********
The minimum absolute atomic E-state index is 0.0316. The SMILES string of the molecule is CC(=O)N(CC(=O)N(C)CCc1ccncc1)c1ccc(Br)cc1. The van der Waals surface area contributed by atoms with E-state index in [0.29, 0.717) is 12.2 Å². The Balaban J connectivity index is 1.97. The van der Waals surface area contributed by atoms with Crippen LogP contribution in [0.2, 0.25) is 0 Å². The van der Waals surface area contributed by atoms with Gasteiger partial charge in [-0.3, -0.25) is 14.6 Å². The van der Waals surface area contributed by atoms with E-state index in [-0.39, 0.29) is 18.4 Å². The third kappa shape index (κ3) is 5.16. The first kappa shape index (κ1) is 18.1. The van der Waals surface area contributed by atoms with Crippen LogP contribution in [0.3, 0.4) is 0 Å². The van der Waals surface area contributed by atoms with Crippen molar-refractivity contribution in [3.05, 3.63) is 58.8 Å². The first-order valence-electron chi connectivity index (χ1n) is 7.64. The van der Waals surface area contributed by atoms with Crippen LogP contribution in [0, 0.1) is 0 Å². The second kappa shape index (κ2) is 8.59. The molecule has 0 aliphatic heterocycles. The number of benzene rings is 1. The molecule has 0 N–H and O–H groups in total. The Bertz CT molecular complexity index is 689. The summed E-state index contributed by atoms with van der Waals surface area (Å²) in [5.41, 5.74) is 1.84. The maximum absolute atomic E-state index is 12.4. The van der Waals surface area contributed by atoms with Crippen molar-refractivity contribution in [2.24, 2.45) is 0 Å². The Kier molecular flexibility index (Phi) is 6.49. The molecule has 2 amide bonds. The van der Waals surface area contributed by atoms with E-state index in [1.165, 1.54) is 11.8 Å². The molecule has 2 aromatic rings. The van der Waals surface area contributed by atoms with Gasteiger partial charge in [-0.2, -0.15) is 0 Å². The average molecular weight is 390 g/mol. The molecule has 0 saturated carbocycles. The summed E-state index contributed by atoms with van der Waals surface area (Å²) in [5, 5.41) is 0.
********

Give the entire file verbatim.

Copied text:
The minimum absolute atomic E-state index is 0.0316. The SMILES string of the molecule is CC(=O)N(CC(=O)N(C)CCc1ccncc1)c1ccc(Br)cc1. The van der Waals surface area contributed by atoms with E-state index in [0.29, 0.717) is 12.2 Å². The Balaban J connectivity index is 1.97. The van der Waals surface area contributed by atoms with Crippen LogP contribution in [0.2, 0.25) is 0 Å². The van der Waals surface area contributed by atoms with Gasteiger partial charge in [-0.3, -0.25) is 14.6 Å². The van der Waals surface area contributed by atoms with E-state index in [-0.39, 0.29) is 18.4 Å². The third kappa shape index (κ3) is 5.16. The first kappa shape index (κ1) is 18.1. The van der Waals surface area contributed by atoms with Crippen LogP contribution in [0.3, 0.4) is 0 Å². The van der Waals surface area contributed by atoms with Crippen molar-refractivity contribution in [3.05, 3.63) is 58.8 Å². The first-order valence-electron chi connectivity index (χ1n) is 7.64. The van der Waals surface area contributed by atoms with Crippen LogP contribution in [0, 0.1) is 0 Å². The second kappa shape index (κ2) is 8.59. The molecule has 0 aliphatic heterocycles. The number of benzene rings is 1. The molecule has 0 N–H and O–H groups in total. The Bertz CT molecular complexity index is 689. The summed E-state index contributed by atoms with van der Waals surface area (Å²) in [5.41, 5.74) is 1.84. The maximum absolute atomic E-state index is 12.4. The van der Waals surface area contributed by atoms with Crippen molar-refractivity contribution in [2.24, 2.45) is 0 Å². The Kier molecular flexibility index (Phi) is 6.49. The molecule has 2 amide bonds. The van der Waals surface area contributed by atoms with E-state index in [1.165, 1.54) is 11.8 Å². The molecule has 2 aromatic rings. The van der Waals surface area contributed by atoms with Gasteiger partial charge in [-0.2, -0.15) is 0 Å². The average molecular weight is 390 g/mol. The molecule has 0 saturated carbocycles. The summed E-state index contributed by atoms with van der Waals surface area (Å²) in [5, 5.41) is 0.